The website category is open to schools whose teachers have taken the CMHEC training.
Teachers are encouraged to contact CMHEC for more details, or go to the Certification page now. Teachers may take advantage of our online website training course and certificate program beginning October 10 through January 13, 2015. Upon receiving certification, teachers may allow students to build websites that can be entered into the History Fair competitions. Teachers and students will gain further access to the website rules and guidelines, and the school's name will appear on a list of certified schools.
The NEW Website Category Rules (2017 Update)
Website Category Rules
The website category is the most interactive History Fair category. Using the NHD Website Builder platform, students build a series of interconnected web pages that convey a historical argument supported by multimedia evidence. Students need consistent access to a computer with an Internet connection to complete a History Fair website.
- Websites are created by individuals or groups of no more than five students.
- All entries must be constructed through the NHD Website Builder or they will NOT be eligible to participate in History Fair. The URL must begin with eight numbers followed by “nhd.weebly.com.” (For example, http://12345678.nhd.weebly.com).
- Website entries may contain no more than 1,500 student-composed words. Students must state the number of student-composed words on the home page.
- The following do not count toward the word limit: quotations; brief credits identifying the source of visuals or quotations; recurring menus, titles, and navigation instructions; required word count notification; words within primary documents and artifacts, and the Summary Statement and Annotated Bibliography. All other text written by students, including explanatory or analytical captions, do count.
- The Summary Statement and Annotated Bibliography must be posted on the website, in a tab for Student Materials (or Reference). Post as PDFS—do not use Google Drive.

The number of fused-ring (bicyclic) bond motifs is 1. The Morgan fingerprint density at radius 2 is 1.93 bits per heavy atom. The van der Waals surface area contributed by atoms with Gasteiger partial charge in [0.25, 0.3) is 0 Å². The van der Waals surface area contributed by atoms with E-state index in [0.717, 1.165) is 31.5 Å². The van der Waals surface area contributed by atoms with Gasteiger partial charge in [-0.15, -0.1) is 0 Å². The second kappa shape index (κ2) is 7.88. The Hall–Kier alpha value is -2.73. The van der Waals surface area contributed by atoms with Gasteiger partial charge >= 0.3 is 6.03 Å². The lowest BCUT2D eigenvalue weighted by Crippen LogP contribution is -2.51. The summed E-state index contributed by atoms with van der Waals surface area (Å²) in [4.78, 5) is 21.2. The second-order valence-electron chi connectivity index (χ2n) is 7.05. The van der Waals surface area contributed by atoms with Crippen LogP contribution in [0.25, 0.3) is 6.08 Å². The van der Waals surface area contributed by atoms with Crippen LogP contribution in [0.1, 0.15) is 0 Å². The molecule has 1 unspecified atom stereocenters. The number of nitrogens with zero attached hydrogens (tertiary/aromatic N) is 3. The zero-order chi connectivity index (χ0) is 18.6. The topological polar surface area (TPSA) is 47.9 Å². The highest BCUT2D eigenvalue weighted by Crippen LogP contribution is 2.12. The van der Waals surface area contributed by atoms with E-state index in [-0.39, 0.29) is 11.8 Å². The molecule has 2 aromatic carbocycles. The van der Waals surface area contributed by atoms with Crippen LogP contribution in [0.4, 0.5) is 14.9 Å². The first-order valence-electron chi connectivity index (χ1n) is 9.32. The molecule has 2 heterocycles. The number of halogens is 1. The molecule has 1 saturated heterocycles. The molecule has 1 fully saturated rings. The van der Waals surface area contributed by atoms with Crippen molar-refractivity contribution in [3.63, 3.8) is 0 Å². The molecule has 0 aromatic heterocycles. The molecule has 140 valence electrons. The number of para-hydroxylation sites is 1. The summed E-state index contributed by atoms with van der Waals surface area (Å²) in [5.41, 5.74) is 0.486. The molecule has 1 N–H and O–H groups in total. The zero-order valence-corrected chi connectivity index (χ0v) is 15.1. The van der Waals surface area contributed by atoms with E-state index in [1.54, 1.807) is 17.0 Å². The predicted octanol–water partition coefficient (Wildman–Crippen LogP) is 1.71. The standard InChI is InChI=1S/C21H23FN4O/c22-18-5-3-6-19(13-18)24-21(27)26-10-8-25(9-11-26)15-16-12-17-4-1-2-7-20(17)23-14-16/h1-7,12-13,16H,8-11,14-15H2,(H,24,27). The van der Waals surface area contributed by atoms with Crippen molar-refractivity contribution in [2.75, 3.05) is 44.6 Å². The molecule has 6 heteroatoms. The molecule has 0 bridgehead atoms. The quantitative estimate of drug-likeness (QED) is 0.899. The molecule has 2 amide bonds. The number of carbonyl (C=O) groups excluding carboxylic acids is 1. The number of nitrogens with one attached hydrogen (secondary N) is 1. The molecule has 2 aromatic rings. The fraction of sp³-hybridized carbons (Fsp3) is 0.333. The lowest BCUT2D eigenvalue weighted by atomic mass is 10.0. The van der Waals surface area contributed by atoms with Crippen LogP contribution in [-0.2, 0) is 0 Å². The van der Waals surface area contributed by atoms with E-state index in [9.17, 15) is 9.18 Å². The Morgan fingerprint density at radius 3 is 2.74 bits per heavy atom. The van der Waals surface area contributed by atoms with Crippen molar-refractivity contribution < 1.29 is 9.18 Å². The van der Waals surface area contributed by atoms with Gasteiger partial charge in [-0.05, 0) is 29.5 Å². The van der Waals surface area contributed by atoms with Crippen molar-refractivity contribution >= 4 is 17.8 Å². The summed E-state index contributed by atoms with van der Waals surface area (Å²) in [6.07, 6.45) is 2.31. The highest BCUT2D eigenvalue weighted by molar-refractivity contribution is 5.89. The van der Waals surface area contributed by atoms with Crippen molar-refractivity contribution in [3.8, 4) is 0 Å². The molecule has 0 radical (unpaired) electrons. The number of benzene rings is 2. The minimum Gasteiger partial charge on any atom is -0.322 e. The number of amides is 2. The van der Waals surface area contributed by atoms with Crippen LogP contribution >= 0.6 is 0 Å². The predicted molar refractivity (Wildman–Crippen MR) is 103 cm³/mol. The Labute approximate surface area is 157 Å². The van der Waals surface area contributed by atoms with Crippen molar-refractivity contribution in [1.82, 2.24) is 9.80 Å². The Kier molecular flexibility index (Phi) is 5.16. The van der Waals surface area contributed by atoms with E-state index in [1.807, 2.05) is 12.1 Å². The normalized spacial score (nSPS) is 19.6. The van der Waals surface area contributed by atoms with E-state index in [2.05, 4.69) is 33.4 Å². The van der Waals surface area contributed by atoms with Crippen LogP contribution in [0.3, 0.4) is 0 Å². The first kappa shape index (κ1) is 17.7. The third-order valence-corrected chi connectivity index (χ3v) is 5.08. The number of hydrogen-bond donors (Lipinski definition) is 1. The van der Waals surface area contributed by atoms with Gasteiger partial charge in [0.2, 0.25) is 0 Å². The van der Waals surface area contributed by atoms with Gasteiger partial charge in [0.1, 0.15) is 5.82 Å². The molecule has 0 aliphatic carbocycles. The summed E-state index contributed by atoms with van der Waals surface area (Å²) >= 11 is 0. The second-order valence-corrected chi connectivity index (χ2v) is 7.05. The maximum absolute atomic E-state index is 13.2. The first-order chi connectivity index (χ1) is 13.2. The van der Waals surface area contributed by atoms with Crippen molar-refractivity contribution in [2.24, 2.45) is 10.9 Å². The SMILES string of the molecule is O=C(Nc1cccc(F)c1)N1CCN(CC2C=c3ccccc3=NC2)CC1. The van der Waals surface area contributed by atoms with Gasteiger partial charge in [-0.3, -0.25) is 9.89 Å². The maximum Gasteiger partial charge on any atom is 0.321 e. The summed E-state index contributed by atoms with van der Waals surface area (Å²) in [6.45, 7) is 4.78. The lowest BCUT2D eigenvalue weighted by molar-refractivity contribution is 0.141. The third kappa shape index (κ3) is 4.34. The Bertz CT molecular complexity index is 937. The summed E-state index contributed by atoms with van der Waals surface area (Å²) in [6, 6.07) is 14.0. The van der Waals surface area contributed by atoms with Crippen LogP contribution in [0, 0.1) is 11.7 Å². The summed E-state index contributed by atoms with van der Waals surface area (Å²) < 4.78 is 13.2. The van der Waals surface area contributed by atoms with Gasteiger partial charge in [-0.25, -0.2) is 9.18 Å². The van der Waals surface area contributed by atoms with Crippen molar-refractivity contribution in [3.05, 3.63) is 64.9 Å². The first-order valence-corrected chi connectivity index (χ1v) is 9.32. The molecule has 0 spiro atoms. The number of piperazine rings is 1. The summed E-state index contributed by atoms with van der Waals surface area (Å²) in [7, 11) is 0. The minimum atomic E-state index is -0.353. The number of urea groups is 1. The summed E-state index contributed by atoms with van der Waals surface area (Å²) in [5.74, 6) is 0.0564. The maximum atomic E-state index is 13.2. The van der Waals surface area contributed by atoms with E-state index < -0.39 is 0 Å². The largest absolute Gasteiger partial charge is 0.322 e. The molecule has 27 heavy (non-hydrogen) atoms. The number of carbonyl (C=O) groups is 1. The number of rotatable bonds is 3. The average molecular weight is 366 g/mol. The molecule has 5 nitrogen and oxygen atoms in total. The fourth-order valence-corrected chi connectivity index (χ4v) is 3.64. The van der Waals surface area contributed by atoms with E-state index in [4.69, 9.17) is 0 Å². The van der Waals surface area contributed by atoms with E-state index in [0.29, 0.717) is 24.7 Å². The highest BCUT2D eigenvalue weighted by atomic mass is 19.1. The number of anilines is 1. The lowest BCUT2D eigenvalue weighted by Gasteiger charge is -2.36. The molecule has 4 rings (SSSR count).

- Students may use pre-existing photos, videos, music, etc., within the site with proper credit (such as, “Photo from Addie Wyatt Papers, Harsh Collection, Chicago Public Library”). Using images or content created by others for specific use in your entry violates this rule. For example, using a graphic that others produced at your request is not permitted.
- Students must operate all equipment (computers, cameras, etc.) and software (NHD Website Builder, photo or video editing software, etc.) used in the development of the website. Students may receive help and advice from others on the mechanical aspects of creating an entry, but the work must be the students’ own.
- The first page of the site serves as the “home page.” It must include the student name(s), entry title, division, number of student-composed words, and the main menu. Including the thesis or a short introduction on the home page is recommended, but not required.
- The website may contain multimedia clips (audio, visual, or both) that total no more than four minutes (i.e. use one four-minute clip, four one-minute clips, etc.). Music is included in the four-minute total. Students may record quotations and primary source materials for dramatic effect, but may not narrate their own content.
- Do not link to external websites, except for software plug-ins. If students use any media that requires a specific software to view (e.g. Flash, QuickTime, RealPlayer), they must provide a link to an Internet site where the software is available as a free, secure, and legal download.
- The entire site, including all media, must be no more than 100 MB.
- The content and appearance of a page cannot change when the page is refreshed in the browser. Random text or image generators are not allowed. Pages must be interconnected with hyperlinks. Automatic redirects are not permitted.